Gallic distrib buys bankrupt Euripide

Vision plans to distrib up to 20 pics a year

PARIS — Gallic indie distrib Vision has bought the production and distribution company Euripide out of bankruptcy.

After 14 months, the Paris Commerce Tribunal has given Vision the greenlight to take over the company created by the now-deceased Daniel Toscan du Plantier.

Financial terms were not disclosed, but acquisition brings to Vision six staffers and a catalog of films that includes arthouse hits “La Dilettante” and “Tosca.”

Vision, controlled by Dominique Macline and Stephane Loison, has most recently distributed indie hit “All Girls Are Crazy,” which has notched up 256,592 admissions on an average 155 screens in France. Through similar acquisitions, Macline and Loison hope to build up an independent film group.

After “All Girls Are Crazy,” and the failed “In Indian Territory,” both distributed by Vision in May, the group plans to distribute eight other pics between now and the end of the year, and 17 to 20 films each year going forward. If Macline and Loison manage to reach their target, it would place Vision among the more important players in the industry.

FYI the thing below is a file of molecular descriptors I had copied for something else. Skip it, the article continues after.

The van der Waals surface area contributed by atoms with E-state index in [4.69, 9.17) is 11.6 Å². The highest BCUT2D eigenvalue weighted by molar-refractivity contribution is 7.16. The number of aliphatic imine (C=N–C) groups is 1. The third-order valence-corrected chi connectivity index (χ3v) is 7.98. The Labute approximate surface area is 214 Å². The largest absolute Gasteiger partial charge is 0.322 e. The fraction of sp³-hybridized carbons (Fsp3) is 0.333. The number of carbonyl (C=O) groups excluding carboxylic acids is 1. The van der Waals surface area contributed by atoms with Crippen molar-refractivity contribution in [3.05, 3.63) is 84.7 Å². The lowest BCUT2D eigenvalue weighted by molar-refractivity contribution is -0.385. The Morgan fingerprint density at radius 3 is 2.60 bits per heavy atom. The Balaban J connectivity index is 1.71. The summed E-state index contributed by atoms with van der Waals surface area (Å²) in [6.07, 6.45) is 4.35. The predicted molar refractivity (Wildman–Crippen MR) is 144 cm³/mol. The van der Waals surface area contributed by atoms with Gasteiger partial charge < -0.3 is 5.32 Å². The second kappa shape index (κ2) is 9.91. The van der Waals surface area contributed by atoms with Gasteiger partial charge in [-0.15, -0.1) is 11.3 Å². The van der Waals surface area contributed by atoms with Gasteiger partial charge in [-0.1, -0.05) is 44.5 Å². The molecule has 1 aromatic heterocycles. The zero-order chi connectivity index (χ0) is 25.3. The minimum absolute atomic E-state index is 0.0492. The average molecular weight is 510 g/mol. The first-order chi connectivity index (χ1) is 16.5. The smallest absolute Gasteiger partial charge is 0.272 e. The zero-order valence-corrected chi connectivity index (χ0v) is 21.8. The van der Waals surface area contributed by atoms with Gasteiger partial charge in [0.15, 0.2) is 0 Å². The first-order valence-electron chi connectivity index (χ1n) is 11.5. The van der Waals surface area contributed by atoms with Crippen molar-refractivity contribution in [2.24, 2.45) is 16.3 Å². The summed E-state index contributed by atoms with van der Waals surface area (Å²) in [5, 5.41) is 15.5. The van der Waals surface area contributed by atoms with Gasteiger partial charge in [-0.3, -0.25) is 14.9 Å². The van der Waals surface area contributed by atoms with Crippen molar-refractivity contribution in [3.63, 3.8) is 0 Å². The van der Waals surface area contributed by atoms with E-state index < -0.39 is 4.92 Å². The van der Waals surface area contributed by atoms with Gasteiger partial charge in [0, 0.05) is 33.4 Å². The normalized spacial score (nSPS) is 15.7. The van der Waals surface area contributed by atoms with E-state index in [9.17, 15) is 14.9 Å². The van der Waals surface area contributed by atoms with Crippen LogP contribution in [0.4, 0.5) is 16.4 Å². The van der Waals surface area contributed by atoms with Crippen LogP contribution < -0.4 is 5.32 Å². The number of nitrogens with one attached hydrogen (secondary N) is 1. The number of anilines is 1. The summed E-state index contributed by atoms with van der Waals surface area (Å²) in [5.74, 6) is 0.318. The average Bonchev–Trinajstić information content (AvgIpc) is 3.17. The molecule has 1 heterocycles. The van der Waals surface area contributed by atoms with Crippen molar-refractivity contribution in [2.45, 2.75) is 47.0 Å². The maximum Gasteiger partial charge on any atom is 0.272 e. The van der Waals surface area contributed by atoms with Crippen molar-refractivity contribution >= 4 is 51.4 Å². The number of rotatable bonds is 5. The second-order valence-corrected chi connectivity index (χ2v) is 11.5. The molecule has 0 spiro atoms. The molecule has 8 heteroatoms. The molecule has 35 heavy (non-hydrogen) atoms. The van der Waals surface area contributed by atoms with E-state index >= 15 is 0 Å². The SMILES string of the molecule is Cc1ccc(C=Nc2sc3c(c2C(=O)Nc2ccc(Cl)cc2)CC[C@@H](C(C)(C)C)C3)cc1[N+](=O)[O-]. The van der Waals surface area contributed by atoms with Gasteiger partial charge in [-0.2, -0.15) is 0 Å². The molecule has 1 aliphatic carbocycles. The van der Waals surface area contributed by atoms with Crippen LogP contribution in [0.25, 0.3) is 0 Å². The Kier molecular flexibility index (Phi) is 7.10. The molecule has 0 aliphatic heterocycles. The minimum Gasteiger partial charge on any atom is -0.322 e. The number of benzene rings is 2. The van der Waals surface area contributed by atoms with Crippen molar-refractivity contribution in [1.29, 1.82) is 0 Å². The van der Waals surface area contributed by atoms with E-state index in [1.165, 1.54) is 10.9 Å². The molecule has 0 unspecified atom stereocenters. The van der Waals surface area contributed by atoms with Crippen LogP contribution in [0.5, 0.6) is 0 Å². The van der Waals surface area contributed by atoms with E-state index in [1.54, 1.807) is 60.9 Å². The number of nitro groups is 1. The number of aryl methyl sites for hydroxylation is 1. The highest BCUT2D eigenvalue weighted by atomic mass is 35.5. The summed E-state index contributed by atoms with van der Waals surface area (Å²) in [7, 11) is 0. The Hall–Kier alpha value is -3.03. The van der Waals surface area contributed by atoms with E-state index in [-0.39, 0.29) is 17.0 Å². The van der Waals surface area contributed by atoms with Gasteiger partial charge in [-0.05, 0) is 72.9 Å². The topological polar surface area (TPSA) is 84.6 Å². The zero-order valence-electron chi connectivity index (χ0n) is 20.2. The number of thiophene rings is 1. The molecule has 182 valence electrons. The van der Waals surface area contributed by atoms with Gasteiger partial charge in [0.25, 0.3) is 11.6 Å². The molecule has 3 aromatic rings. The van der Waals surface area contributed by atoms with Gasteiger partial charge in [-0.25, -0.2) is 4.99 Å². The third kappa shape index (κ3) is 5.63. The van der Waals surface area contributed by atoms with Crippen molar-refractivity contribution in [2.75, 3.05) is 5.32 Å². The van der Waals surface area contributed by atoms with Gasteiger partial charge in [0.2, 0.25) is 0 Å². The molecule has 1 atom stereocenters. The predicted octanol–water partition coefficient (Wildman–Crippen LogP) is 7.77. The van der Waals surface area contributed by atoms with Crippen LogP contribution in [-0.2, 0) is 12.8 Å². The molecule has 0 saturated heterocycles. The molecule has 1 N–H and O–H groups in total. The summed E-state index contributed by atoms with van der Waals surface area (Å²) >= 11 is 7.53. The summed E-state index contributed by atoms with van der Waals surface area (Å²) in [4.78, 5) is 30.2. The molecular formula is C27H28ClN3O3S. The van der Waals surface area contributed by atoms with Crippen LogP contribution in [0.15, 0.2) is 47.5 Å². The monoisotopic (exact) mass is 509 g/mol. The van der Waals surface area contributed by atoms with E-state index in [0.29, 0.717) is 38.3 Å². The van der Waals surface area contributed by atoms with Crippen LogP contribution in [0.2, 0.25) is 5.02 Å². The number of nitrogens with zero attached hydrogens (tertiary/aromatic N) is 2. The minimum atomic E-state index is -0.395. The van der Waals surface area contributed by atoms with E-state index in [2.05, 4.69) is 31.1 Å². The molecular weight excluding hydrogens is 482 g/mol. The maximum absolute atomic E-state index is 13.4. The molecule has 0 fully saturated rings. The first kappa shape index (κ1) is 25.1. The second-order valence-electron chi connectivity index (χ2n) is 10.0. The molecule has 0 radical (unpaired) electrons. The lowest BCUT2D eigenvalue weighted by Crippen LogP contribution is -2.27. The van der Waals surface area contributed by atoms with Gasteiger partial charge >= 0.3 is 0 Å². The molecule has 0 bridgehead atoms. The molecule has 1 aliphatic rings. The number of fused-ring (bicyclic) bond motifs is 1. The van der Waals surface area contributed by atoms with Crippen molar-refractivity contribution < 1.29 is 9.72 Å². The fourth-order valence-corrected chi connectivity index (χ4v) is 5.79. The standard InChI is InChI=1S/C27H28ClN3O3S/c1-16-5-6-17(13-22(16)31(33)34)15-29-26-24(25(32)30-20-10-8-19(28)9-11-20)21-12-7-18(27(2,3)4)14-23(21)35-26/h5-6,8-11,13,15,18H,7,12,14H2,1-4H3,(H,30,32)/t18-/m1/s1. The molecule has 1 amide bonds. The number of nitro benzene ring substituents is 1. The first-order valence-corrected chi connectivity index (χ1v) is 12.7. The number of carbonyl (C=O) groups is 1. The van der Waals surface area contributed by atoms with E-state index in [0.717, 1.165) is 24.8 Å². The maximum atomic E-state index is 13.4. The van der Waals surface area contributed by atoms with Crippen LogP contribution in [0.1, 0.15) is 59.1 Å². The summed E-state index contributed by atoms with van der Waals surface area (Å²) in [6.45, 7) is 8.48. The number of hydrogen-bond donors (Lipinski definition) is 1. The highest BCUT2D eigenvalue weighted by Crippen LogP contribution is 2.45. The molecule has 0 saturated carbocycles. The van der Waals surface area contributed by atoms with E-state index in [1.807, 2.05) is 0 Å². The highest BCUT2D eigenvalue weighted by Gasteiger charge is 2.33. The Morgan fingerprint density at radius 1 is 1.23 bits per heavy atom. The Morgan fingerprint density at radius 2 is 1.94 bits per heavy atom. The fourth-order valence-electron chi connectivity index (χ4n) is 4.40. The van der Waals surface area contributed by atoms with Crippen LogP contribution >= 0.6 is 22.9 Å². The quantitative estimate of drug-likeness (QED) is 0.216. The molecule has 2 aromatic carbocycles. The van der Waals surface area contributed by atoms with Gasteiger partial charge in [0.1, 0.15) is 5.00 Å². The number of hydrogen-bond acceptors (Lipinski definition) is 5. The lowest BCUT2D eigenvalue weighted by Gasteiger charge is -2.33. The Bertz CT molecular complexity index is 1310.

Vision is also setting up an international sales arm and has hired Massimo Saidel, formerly of TF1 International. The group is looking to create a video arm to tap into the booming DVD market.

On the production side, the Vision is wrapping up “La-Haut,” helmed by Pierre Schoendoerffer (“The Crab Drum”), and hopes to have it done in time for the Venice Film Festival in September. “Le Mercenaire,” a Franco-Spanish animated production, is also in the works.

Group plans to finance future projects in partnership with French production houses, as well as with Spanish and Italian outfits.

Euripide was founded by former Unifrance topper Toscan du Plantier and Frederic Sichler, who is currently managing director of StudioCanal. The distribution arm was formed to handle “La Dilettante,” and while Euripide went on to produce over a dozen more pics, including Melvin Van Peeble’s “Le Conte du Ventre Plein,” the outfit was often in financial difficulty.